3. Snow by Orhan Pamuk. This book is heavy into identity, especially political and religious identity of a nation. The novel is set in Kars, a city at the crossroads between, Turkey, Georgia, Armenia, and Iran, where Ka, a poet who has been a political exile in Germany for the past 12 years returns. Posing as a journalist, Ka attempts to uncover the reasons for suicide among young women, but gets embroiled in more serious events that are happening between secularist and Islamist in Kars.

2 and 1 tied– Persepolis 1 & 2  by Marjane Satrapi. I simply love this book. I particularly love how it uses graphics to illustrate her powerful and painful story. If you decide to watch the film before reading the book, I won’t chastise you for it because both are brilliant!

Sanaz

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Free poetry writing workshops for refugees and exiles

Exiled Writers Ink invites you to participate in:

4 FREE POETRY WRITING WORKSHOPS FOR REFUGEES AND EXILES

Tuesdays 9th, 16th, 23rd, 30th October, 11.00 am to 1.00 pm

Where do you come from, what is your identity?

If you are interested in writing poems about your life experiences and what it is like to be exiled in a new country, do come along and be encouraged to find a way into writing. All welcome. Poetry Writing Workshops with poet and workshop facilitator Lynette Craig who holds an MPhil in Writing; she mentors exiled writers and leads workshops for both beginners and more experienced writers. Her own writing reflects her interest in the dispossessed, the persecution and exile.  

Finsbury Library

245 St.John Street

ISLINGTON
London
EC1V 4NB

Close to corner of St John Street and Skinner Street

Tube: Angel, Northern Line

Buses: 153

Wheelchair access. Disabled toilet.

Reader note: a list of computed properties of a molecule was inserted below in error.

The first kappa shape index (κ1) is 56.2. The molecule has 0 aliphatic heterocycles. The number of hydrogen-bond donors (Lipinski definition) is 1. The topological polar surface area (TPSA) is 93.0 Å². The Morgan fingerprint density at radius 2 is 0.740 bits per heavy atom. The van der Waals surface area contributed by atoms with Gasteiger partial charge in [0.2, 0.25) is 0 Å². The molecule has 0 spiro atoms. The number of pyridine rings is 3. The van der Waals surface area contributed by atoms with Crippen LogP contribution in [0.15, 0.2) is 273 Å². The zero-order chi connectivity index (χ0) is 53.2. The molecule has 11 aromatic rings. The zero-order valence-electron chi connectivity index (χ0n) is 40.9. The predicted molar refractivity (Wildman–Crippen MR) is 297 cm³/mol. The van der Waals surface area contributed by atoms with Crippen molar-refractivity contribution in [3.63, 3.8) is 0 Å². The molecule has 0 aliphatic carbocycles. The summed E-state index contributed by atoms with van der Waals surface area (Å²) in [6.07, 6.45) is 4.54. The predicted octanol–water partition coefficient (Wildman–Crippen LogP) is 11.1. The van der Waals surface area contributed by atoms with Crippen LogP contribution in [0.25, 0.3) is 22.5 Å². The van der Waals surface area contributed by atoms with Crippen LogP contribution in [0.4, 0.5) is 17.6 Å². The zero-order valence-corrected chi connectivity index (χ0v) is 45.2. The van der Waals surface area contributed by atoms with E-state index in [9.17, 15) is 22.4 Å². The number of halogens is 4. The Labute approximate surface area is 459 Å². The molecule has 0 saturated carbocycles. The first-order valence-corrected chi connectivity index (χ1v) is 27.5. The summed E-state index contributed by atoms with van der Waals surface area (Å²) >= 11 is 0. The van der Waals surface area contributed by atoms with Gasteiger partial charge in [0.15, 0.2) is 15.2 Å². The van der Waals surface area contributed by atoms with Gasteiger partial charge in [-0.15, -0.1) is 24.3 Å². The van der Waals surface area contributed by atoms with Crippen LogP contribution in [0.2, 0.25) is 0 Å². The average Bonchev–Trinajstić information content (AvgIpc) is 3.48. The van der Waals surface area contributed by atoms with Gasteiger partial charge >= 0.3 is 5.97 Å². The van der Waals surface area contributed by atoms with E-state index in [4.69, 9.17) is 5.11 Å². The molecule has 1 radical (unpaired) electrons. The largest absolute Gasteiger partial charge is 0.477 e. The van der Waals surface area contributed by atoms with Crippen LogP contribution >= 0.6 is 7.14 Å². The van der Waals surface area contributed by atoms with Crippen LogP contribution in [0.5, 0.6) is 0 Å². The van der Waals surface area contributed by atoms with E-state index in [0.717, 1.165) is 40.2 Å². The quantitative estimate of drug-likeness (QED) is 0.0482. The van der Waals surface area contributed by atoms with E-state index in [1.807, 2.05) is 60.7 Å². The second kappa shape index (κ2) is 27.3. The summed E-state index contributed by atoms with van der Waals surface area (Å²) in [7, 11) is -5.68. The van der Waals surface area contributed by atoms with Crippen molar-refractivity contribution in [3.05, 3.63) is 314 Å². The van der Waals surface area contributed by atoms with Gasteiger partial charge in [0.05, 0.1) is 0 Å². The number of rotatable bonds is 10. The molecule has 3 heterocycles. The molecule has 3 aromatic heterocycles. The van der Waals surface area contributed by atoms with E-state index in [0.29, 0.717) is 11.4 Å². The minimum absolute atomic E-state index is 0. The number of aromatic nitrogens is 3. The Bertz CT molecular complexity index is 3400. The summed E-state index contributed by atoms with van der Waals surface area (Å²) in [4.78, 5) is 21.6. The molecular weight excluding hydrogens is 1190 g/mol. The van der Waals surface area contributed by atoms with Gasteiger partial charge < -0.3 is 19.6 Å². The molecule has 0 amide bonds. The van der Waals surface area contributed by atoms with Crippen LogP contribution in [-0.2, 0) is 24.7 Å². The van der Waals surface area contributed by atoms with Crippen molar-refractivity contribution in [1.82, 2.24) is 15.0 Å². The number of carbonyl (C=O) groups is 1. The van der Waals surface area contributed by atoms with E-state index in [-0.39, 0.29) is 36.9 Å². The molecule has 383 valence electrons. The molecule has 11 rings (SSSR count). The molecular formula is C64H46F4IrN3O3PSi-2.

PLEASE LET US KNOW YOU ARE COMING: jennifer@exiledwriters.fsnet.co.uk

Exiled Writers Ink thanks Islington Libraries for providing the workshop venue.

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Lecture on ‘Stereotypes and Strangers: Muslims in Film and Television Drama since 9/11’

23 October 2007, 5.30pm, Room NG 15, Senate House, University of London

Dr. Peter Morey 

‘Stereotypes and Strangers: Muslims in Film and Television Drama since 9/11’

Seminar ‘Inter-University Postcolonial Studies’, organised by the Institute for English Studies, University of London

Dr. Peter Morey is Reader in English at the University of East London. He is author of ‘Fictions of India: Narrative and Power’ (Edinburg UP, 2000), ‘Rohinton Mistry’ (Manchester UP Contemporary World Writer’s Series, 2004), and co-editor of ‘Alternative Indias: Writing, Nation and Communalism’ (Rodopi, 2006). He has published widely in the fields of colonial and postcolonial literature, and is currently working on a new monograph, entitled ‘Framing Muslims: Stereotyping and Representation from 9/11 to 7/7’, co-authored with Amina Yaqin, to be published by Harvard University Press.